In part two of this series, watch State Senator Janice Bowling describe how much influence AT&T has over the Tennessee state legislature. (5:31)

Say Hello to America’s Least-Taxed Corporation: Charter/Spectrum’s 2017 U.S. Tax Rate Was -883.95%

Phillip Dampier November 8, 2018 Charter Spectrum, Public Policy & Gov't No Comments

(Source: Wallethub)

When Charter Communications CEO Thomas Rutledge met with President Donald Trump in early 2017, he probably did not realize just how much the Trump Administration was prepared to reward America’s second largest cable company.

After collecting a $98 million dollar compensation package for himself by successfully pulling off acquisitions of Time Warner Cable and Bright House Networks, Rutledge today presides over America’s least taxed corporation. In fact, the American people owe Charter a significant ‘refund’ after the company achieved a negative overall U.S. tax rate of -883.95%.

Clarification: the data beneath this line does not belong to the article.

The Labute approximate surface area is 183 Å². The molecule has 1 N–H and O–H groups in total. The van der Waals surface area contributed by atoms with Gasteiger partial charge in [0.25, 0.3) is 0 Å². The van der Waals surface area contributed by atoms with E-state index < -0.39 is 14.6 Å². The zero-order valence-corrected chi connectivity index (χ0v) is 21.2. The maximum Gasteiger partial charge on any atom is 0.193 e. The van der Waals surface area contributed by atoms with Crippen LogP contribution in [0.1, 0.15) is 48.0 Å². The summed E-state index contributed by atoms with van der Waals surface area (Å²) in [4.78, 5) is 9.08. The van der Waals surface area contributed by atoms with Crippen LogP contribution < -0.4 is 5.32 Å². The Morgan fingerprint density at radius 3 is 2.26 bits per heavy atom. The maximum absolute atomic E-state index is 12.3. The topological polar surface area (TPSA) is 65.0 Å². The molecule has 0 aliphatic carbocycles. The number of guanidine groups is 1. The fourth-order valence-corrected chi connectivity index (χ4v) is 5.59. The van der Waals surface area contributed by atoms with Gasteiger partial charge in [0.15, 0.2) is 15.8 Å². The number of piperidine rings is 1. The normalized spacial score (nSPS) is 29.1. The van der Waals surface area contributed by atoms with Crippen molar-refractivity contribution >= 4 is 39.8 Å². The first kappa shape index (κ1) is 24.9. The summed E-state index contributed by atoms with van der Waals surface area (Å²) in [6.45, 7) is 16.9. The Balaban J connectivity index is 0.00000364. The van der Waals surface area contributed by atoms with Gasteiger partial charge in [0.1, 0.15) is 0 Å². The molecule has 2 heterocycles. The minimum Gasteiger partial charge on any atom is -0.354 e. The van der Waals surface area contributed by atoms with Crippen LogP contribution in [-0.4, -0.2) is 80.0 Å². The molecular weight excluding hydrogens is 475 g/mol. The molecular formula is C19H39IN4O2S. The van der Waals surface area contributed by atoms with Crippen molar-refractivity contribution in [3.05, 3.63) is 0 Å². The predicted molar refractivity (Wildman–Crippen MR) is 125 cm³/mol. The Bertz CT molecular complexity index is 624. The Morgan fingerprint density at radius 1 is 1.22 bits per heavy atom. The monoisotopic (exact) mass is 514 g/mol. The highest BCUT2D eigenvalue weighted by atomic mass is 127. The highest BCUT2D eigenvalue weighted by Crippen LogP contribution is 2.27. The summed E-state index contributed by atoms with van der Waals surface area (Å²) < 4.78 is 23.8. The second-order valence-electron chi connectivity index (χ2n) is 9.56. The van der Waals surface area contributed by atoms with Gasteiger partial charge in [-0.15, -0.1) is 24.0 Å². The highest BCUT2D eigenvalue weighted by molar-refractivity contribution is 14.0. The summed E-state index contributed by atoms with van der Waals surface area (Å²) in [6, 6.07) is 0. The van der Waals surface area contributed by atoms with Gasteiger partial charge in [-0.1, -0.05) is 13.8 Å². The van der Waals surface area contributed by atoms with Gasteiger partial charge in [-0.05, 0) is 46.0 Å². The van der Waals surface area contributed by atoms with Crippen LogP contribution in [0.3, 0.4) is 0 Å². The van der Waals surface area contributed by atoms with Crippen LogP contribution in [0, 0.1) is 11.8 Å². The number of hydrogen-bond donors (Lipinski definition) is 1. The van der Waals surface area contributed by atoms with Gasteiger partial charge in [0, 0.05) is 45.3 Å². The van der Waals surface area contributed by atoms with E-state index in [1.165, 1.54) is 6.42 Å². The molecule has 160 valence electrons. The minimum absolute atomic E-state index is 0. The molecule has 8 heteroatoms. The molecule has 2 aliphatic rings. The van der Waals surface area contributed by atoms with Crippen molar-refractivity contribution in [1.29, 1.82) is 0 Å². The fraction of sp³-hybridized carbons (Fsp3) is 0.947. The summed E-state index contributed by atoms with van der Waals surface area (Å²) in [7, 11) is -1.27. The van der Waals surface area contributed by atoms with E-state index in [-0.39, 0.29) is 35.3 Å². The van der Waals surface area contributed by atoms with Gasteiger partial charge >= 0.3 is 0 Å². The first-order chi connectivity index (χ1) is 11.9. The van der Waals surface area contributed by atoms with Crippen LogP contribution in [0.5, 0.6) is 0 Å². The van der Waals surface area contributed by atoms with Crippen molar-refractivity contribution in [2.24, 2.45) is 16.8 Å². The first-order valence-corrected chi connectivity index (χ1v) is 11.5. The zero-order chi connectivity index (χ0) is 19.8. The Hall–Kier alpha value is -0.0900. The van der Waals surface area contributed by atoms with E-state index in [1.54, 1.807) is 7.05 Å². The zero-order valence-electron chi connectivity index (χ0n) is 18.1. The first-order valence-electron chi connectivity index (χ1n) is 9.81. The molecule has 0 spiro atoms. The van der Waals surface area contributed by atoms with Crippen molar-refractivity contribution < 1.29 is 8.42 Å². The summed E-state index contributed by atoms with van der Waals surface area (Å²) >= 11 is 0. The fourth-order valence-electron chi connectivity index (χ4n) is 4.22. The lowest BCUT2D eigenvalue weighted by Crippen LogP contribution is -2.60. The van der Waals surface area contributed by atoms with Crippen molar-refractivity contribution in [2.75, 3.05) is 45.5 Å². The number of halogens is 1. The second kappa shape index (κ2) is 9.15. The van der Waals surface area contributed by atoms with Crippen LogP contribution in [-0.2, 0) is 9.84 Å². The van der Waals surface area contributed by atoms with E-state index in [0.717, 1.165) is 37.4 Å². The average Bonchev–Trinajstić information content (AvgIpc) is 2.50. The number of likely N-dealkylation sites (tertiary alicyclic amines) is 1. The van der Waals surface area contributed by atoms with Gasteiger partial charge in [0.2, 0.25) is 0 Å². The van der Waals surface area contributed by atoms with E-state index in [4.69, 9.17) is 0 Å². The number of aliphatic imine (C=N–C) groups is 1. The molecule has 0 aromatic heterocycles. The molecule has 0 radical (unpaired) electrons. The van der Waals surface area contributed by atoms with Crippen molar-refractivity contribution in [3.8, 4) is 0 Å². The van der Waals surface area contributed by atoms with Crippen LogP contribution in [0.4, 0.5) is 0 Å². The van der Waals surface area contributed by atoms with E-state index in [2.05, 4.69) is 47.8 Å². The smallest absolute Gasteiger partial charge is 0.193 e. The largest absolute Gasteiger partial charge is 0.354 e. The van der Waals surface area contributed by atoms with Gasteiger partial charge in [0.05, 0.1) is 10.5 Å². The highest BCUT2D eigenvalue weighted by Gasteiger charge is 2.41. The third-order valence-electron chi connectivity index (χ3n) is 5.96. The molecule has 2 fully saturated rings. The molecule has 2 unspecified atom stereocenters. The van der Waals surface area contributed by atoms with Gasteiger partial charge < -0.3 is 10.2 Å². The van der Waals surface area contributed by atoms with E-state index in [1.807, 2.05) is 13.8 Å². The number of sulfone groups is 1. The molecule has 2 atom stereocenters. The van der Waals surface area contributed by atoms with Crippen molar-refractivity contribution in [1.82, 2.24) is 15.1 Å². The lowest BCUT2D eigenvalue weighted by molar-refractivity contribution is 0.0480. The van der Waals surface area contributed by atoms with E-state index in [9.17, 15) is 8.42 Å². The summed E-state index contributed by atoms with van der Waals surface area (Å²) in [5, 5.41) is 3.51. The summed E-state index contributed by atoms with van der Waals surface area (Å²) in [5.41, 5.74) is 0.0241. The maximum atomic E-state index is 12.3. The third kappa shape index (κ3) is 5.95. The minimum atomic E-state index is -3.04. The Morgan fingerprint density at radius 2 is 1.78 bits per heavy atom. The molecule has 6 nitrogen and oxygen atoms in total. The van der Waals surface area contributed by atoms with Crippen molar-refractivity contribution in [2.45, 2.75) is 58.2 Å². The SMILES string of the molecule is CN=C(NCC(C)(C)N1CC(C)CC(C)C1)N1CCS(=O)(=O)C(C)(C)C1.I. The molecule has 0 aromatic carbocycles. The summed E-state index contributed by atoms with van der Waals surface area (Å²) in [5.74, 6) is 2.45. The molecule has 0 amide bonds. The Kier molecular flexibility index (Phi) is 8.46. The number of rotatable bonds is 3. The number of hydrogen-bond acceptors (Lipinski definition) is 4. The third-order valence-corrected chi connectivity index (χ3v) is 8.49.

WalletHub analyzed annual reports for the S&P 100 — the largest and most established companies on the stock market — in order to determine the federal, state and international tax rates they paid in 2017.

Charter’s tax accountants took full advantage of the Trump Administration’s permanent corporate tax cuts, which lowered corporate tax rates from 35% to 21%. But Republicans who supported the corporate tax cuts left intact most of the generous corporate deductions, offsets, and other credits that ensured few of America’s top corporations ever paid anything close to 35%. As a result, the lowered tax rate combined with what critics call “corporate welfare and giveaways” allow a growing number of companies to not pay a penny in taxes. In fact, many will be in the enviable position of avoiding taxes and still getting an effective ‘refund’ worth billions.